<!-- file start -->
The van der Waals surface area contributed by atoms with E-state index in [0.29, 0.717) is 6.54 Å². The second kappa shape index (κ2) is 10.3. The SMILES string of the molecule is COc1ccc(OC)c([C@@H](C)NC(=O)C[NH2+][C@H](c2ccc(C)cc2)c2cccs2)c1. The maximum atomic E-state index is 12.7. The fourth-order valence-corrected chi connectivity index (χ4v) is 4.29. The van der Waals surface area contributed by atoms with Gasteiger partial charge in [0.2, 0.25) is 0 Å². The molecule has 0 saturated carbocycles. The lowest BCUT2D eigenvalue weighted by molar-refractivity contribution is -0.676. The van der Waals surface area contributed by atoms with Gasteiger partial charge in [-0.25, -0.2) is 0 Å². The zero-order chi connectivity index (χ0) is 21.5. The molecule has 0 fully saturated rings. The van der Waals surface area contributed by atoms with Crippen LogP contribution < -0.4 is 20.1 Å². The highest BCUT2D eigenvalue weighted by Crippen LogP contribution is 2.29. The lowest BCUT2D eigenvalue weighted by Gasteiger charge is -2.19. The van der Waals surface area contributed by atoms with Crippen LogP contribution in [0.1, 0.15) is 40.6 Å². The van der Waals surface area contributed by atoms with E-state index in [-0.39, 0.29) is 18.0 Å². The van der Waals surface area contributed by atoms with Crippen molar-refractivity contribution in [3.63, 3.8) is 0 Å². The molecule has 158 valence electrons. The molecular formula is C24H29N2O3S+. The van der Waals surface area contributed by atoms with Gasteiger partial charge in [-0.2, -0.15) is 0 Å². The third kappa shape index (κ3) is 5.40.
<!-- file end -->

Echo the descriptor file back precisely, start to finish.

The van der Waals surface area contributed by atoms with E-state index in [0.29, 0.717) is 6.54 Å². The second kappa shape index (κ2) is 10.3. The SMILES string of the molecule is COc1ccc(OC)c([C@@H](C)NC(=O)C[NH2+][C@H](c2ccc(C)cc2)c2cccs2)c1. The maximum atomic E-state index is 12.7. The fourth-order valence-corrected chi connectivity index (χ4v) is 4.29. The van der Waals surface area contributed by atoms with Gasteiger partial charge in [0.2, 0.25) is 0 Å². The molecule has 0 saturated carbocycles. The lowest BCUT2D eigenvalue weighted by molar-refractivity contribution is -0.676. The van der Waals surface area contributed by atoms with Gasteiger partial charge in [-0.25, -0.2) is 0 Å². The zero-order chi connectivity index (χ0) is 21.5. The molecule has 0 fully saturated rings. The van der Waals surface area contributed by atoms with Crippen LogP contribution < -0.4 is 20.1 Å². The highest BCUT2D eigenvalue weighted by Crippen LogP contribution is 2.29. The lowest BCUT2D eigenvalue weighted by Gasteiger charge is -2.19. The van der Waals surface area contributed by atoms with Crippen LogP contribution in [0.1, 0.15) is 40.6 Å². The van der Waals surface area contributed by atoms with E-state index in [-0.39, 0.29) is 18.0 Å². The van der Waals surface area contributed by atoms with Crippen molar-refractivity contribution in [3.63, 3.8) is 0 Å². The molecule has 158 valence electrons. The molecular formula is C24H29N2O3S+. The van der Waals surface area contributed by atoms with Gasteiger partial charge in [-0.2, -0.15) is 0 Å². The third kappa shape index (κ3) is 5.40.